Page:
News • Nov 29 2023
news • Oct 24 2023
We all know the power of taking a walk for boosting our health and clearing our minds. The simple task of moving on one’s own accord has been repeatedly proven as a key to health and happiness. That’s why it’s so important that diverse industries are now recognizing the power of walk-through experiences.
A feast for the senses, multi-sensory walk-through experiences combine the power of storytelling with the sounds, style and visuals of entertainment. These immersive experiences are increasing in demand, and diverse industries are taking hold of their influence in order to solidify their roles in the modern landscape.
Here’s a look at the way several industries are embracing walk-through experiences to tell their story in a vibrant way.
The theme park industry is currently undergoing a renaissance of walk-through attractions.
At Disney World, the upcoming Journey Through Water experience is based around the gargantuan success of Moana, an animated film about a brave teen who sets sail to save her people. But in contrast to the tradition of rollercoasters like Space Mountain, Journey Through Water, which opened recently, won’t be a thrill ride. Instead, it’s a self-guided outdoor trail that demonstrates how new attractions must allow each guest to experience it in their own way.
By allowing each participant to move through the attraction independently, it instills a sense of autonomy. Each person, no matter their age or walkability level, can have their own reaction based on their individual journey.
Several other theme parks are recognizing this potential. On the heels of the tremendous success of Barbie, Mattel Adventure Park is also in the works, with Barbie’s Beach House set to be a walk-through attraction that’s sure to attract droves of guests. It will have everything from a bar and restaurant to hologram technology. Each guest can craft their own experience in a way that fits their lifestyle.
Curling up in front of the TV at the end of a long day is a fun way to relax. But the world of entertainment has also figured out how to establish valuable walk-through experiences that boost subscriptions and encourage appreciation for its programming.
The beloved Hulu series, Only Murders in the Building, follows three New Yorkers as they attempt to solve a trail of mysteries. In honor of the third season’s storyline, a free-popup experience recreated the fictional Goosebury Theater, which is the setting for a murder of a famed TV star. Not only does the pop-up exhibit encourage fans to sign up for Hulu and become devoted fans of the series, but it features tactile product integrations from star Selena Gomez’s beauty line. Guests stroll through the Goosebury while checking out the costumes and snapping photos with pieces from the sets.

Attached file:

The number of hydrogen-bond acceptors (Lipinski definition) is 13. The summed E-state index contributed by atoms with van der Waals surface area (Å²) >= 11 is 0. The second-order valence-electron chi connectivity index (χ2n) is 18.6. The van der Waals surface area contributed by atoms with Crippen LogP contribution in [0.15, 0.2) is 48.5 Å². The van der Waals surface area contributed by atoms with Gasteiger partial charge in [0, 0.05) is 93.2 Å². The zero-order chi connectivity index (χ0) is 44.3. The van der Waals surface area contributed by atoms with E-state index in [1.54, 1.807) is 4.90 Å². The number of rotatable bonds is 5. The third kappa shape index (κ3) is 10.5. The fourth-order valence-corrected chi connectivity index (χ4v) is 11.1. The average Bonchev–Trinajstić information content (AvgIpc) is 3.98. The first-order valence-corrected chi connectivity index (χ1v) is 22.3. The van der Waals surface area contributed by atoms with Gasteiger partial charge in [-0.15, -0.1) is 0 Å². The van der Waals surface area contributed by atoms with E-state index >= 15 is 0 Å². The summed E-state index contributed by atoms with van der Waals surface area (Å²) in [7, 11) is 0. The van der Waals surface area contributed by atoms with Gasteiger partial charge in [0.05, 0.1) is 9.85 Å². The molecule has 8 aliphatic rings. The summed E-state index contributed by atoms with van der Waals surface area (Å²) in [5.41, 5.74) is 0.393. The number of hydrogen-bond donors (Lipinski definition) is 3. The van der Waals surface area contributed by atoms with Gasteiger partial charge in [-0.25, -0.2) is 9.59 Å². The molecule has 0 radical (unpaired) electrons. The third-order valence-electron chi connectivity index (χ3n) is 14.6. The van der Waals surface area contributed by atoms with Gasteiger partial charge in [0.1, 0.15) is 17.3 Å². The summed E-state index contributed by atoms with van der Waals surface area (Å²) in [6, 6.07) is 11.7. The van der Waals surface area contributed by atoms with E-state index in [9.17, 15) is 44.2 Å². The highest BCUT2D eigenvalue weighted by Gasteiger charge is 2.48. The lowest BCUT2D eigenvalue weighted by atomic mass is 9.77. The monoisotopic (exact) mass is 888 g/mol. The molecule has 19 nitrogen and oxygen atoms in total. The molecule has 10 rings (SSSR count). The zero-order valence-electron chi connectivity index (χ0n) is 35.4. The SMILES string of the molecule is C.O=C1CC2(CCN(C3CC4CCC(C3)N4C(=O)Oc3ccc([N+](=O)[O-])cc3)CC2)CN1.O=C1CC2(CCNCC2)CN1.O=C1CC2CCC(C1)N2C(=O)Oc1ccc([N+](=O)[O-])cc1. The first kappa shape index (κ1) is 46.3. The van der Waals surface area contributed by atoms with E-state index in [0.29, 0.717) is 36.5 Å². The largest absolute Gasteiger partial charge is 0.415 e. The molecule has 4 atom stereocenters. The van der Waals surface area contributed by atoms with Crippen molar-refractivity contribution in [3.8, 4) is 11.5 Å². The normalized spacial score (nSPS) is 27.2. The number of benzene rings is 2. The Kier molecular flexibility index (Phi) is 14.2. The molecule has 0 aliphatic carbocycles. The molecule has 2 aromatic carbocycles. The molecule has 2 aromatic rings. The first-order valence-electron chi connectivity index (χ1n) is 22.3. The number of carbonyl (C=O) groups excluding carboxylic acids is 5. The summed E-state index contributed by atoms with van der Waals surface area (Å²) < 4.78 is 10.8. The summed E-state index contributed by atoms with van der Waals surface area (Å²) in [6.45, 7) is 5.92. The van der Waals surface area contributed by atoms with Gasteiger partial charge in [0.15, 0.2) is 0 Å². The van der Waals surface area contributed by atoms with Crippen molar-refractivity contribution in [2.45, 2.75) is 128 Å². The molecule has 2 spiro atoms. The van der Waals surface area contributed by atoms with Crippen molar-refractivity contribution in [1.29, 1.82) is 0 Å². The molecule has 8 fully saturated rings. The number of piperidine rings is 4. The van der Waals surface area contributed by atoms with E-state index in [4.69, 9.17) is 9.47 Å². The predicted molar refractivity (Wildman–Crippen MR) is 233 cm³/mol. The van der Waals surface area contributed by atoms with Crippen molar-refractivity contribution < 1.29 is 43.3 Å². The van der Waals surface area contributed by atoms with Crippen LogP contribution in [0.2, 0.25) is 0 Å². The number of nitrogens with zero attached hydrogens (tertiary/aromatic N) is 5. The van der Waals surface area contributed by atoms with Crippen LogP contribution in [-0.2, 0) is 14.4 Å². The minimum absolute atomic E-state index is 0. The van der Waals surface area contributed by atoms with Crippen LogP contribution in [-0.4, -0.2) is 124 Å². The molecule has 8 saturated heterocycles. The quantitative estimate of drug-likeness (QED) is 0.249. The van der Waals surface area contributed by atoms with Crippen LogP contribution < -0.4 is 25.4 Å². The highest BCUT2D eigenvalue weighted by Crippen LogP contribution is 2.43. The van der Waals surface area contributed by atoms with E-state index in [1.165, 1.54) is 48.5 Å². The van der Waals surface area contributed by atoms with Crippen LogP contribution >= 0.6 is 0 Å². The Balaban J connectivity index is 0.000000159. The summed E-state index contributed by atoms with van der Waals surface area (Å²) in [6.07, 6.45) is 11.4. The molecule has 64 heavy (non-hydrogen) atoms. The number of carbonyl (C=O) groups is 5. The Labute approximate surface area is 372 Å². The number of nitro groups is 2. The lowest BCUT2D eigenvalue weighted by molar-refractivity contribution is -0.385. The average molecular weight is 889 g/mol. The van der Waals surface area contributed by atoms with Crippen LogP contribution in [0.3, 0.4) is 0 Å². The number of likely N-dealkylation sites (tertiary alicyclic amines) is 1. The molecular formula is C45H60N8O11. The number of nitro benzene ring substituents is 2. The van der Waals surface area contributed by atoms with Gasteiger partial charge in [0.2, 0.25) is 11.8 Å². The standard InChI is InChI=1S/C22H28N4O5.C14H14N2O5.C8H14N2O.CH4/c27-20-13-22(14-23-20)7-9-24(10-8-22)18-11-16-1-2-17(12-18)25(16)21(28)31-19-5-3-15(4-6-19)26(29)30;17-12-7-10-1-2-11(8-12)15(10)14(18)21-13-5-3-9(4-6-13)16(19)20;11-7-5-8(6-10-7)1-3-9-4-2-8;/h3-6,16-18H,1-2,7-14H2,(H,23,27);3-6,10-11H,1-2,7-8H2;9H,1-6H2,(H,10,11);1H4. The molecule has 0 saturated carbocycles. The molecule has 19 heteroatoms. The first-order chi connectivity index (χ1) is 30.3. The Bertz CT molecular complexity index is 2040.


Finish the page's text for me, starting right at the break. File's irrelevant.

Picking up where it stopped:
It’s a similar experience to the incredibly popular traveling Downton Abbey Exhibition, a ticketed tour which had an extensive array of merchandise available when you walked through the exit. Both attractions are great examples of walk-through experiences that ultimately drive revenue for the companies behind them.
We’ve all casually walked into a store before. But it’s the stores that are truly embracing the customer experience that find the ability to thrive in a challenging market.
Consider Ikea, whose shopping journey is already a significant endeavor due to the massive footprint of its stores. But during the recent Milan Fashion Week, Ikea embraced this interactive theory by encouraging foot traffic with celebratory raves. They converted warehouses into midnight dance parties, filled with displays of vintage Ikea decor and art installations made out of Ikea products.
While it may seem unusual, it was all done with a strong mission in mind. As Ikea has plans to spend $2.2 billion in investments to expand their stores across the United States in the hopes of competing with stores like Walmart and Target, they’re working avidly to build a strong customer base.
“We’re trying to do the same thing here with actually, you know, envisioning new ways of doing retail and meeting people in new ways,” the head of Ikea told Fast Company. “From a creative point of view, that’s fun to work on. It’s a challenge.”
At a time when people are more glued to their phones than ever, the greatest asset a company can earn is a customer’s active participation. Walk–through exhibitions demand that of their participants. While making a profit is naturally a goal, earning the repeat engagement of people is of the utmost importance.
“This storytelling approach not only captivates the audience but also encourages multiple visits to fully appreciate the richness of the narrative,” a Theme Park Tourist post reads.
Whether you’re a brick-and-mortar storefront or a full-size theme park, thinking creatively to encourage a strong customer base is the wisest endeavor. As the industry continues to evolve, it’s the organizations that take hold of this ground-breaking innovation that will find the ability to thrive.
Generis Collective can be your single point of contact for all your property development needs- providing leadership across every stage of your project and managing all moving parts. Let’s connect and start transforming your guest experience.